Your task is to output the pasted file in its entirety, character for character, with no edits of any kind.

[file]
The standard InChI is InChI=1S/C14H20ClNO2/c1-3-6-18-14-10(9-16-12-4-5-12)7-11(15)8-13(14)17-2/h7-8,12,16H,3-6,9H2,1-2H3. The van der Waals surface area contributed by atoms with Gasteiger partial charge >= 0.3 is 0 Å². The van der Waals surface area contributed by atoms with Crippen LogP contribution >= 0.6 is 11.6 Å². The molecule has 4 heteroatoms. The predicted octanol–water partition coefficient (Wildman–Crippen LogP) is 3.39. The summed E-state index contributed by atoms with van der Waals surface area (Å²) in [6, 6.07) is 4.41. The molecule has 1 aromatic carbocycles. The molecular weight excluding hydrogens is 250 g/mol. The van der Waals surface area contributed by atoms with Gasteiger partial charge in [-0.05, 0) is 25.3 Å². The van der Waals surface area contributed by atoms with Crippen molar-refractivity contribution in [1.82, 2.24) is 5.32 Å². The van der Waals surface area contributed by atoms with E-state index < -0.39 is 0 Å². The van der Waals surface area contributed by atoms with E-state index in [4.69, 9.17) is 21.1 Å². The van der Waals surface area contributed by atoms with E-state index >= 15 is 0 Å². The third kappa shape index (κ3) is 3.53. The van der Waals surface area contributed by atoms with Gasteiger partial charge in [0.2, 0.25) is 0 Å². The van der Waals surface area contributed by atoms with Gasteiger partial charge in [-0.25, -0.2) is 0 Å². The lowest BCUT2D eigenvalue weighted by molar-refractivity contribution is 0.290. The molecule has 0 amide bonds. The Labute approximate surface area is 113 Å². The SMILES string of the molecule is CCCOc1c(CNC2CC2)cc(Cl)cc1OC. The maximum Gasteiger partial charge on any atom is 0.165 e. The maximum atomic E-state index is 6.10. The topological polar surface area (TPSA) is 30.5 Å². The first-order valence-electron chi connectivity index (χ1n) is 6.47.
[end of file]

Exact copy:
The standard InChI is InChI=1S/C14H20ClNO2/c1-3-6-18-14-10(9-16-12-4-5-12)7-11(15)8-13(14)17-2/h7-8,12,16H,3-6,9H2,1-2H3. The van der Waals surface area contributed by atoms with Gasteiger partial charge >= 0.3 is 0 Å². The van der Waals surface area contributed by atoms with Crippen LogP contribution >= 0.6 is 11.6 Å². The molecule has 4 heteroatoms. The predicted octanol–water partition coefficient (Wildman–Crippen LogP) is 3.39. The summed E-state index contributed by atoms with van der Waals surface area (Å²) in [6, 6.07) is 4.41. The molecule has 1 aromatic carbocycles. The molecular weight excluding hydrogens is 250 g/mol. The van der Waals surface area contributed by atoms with Gasteiger partial charge in [-0.05, 0) is 25.3 Å². The van der Waals surface area contributed by atoms with Crippen molar-refractivity contribution in [1.82, 2.24) is 5.32 Å². The van der Waals surface area contributed by atoms with E-state index < -0.39 is 0 Å². The van der Waals surface area contributed by atoms with E-state index in [4.69, 9.17) is 21.1 Å². The van der Waals surface area contributed by atoms with E-state index >= 15 is 0 Å². The third kappa shape index (κ3) is 3.53. The van der Waals surface area contributed by atoms with Gasteiger partial charge in [0.2, 0.25) is 0 Å². The van der Waals surface area contributed by atoms with Gasteiger partial charge in [-0.25, -0.2) is 0 Å². The lowest BCUT2D eigenvalue weighted by molar-refractivity contribution is 0.290. The molecule has 0 amide bonds. The Labute approximate surface area is 113 Å². The SMILES string of the molecule is CCCOc1c(CNC2CC2)cc(Cl)cc1OC. The maximum Gasteiger partial charge on any atom is 0.165 e. The maximum atomic E-state index is 6.10. The topological polar surface area (TPSA) is 30.5 Å². The first-order valence-electron chi connectivity index (χ1n) is 6.47.